A new industry report by Cambridge-based independent market research provider, IDTechEx, claims that “Autonomous vehicles will soon be safer than humans, some already are”.
Released on 12 September 2023, the “Autonomous Cars, Robotaxis & Sensors 2024-2044” report was authored by Dr James Jeffs, Senior Technology Analyst at IDTechEx.
Self-driving in California
Predicting rapid growth in the number of cities that will offer robotaxi services in the next few years, it highlights the issue of ‘coning’ in San Francisco – where protestors attempt to render self-driving cars inoperable by placing a traffic cone on the bonnet.
There are obvious parallels with the recent attacks on Ultra Low Emission Zone (ULEZ) cameras in London.
The most interesting element of the research, however, is the key metric that IDTechEx uses to monitor autonomous vehicle safety: miles per disengagement.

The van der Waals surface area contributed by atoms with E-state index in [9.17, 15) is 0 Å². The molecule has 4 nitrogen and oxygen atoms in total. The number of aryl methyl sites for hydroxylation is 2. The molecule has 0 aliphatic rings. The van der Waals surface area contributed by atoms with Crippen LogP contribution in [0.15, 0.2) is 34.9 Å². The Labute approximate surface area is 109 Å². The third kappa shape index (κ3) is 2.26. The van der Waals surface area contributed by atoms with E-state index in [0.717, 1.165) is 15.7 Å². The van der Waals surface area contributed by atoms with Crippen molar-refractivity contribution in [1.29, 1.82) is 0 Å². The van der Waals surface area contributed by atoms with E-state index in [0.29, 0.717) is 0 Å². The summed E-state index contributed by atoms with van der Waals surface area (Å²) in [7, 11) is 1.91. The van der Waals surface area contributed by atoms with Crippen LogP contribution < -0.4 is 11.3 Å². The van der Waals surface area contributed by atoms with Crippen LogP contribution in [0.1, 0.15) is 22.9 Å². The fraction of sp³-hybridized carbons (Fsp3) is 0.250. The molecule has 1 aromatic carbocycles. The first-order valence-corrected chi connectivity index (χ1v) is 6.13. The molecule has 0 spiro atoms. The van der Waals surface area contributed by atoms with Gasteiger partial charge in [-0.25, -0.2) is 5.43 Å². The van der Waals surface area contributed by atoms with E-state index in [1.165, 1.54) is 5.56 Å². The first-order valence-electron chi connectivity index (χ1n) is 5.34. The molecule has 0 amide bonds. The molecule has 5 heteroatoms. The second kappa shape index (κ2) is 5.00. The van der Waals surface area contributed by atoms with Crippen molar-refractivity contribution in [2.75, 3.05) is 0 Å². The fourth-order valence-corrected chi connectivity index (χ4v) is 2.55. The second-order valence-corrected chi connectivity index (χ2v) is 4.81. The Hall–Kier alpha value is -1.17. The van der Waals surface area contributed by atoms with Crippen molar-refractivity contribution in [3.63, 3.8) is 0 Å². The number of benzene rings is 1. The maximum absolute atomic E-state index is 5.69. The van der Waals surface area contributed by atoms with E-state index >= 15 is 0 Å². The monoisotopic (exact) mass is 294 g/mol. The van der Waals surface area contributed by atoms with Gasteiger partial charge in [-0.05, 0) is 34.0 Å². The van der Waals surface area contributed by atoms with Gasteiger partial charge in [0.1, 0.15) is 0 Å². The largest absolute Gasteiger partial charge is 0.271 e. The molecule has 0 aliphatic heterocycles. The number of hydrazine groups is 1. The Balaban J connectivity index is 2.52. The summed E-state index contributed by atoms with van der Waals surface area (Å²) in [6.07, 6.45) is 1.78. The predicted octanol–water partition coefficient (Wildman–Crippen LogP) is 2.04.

It then analyses the miles per disengagement, measuring how frequently the autonomous vehicle safety driver needs to intervene with the autonomous system.
Safety driver interventions
In 2022, Cruise led when it came to disengagement. During its 863,000 miles of testing, safety drivers only needed to intervene nine times. What’s more, IDTechEx concluded that four of these nine disengagements were caused by the poor performance of other nearby drivers.
The study then applies a slightly spurious method – assuming that each disengagement would lead to a collision… and comparing this to the average US human driver performance of approx. 200,000 miles between collisions – in order to justify the ‘some AVs are already better than humans’ claim.
It isn’t an exact science, but the important point stands. Self-driving cars are getting safer year-on-year.